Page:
The other day on this show on PBS called Antiques Road Show a woman brought in her worn out old round kitchen table and presented it to the analyst. The analyst, as he usually does, started asking her about where she got the piece and how much she paid for it. She answered all of his questions, tell him that she had picked it up at a garage sale years ago and never really knew how much it was worth. She told him she had paid only fifty dollars for it. His eyebrows went way up. The antique table was actually worth over three thousand dollars.

It's not everyday you come into possession of a treasure like that woman's table but you can increase your odds by purchasing antique furniture. An antique round kitchen table might be pricey sometimes but if you look around and do some preliminary research on various pieces you are liable to get a great deal.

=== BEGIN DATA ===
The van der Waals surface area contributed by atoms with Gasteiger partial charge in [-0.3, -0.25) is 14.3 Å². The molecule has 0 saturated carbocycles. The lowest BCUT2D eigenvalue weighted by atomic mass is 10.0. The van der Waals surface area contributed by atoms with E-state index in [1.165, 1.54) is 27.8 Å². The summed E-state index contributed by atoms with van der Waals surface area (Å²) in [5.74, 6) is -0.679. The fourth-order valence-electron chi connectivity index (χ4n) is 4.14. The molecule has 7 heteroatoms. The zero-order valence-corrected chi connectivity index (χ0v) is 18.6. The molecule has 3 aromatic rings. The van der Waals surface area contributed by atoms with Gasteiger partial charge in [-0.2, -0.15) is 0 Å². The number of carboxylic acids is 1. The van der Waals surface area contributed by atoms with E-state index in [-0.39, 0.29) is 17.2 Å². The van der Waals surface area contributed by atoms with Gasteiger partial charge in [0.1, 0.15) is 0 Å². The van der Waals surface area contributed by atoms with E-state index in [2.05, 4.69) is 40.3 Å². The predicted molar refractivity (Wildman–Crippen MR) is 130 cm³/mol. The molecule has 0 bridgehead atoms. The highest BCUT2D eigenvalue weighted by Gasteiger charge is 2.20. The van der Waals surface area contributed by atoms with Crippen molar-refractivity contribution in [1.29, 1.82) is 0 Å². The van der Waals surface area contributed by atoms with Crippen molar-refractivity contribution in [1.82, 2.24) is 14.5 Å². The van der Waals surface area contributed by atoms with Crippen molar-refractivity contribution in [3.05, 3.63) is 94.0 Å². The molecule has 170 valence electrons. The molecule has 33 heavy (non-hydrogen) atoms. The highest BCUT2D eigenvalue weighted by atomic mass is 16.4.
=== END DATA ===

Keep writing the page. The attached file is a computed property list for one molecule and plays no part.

Antiques just don't get as much respect these days. Furniture stores like IKEA sell assembly required kitchen table and chair sets and hope you don't realize how low quality this stuff actually is.

If you aren't buying antique stuff yet, here are two reasons you should start:

Investment Opportunity
Antique Round Kitchen Table
That woman on Antique's Road Show purchased round kitchen table for fifty bucks and can now turn around and sell that table for over three grand! That's a pretty good investment. The nice thing about antique furniture is that it accrues value with age as long as it is well kept. The longer you keep it and pass it down along your family line the more it will be worth in the long run.

Withstood the Test of Time

Antiques were new once but they were so well made that they survived all these years and crossed paths with all of those people. You will never find an antique that is built shoddily, they will always be well crafted by skilled craftsmen because if they weren't they wouldn't be around anymore. Half the stuff you buy at IKEA is broken and trashed in 3 years but that woman's table lasted 10 and will probably continue to last for many more generations to come.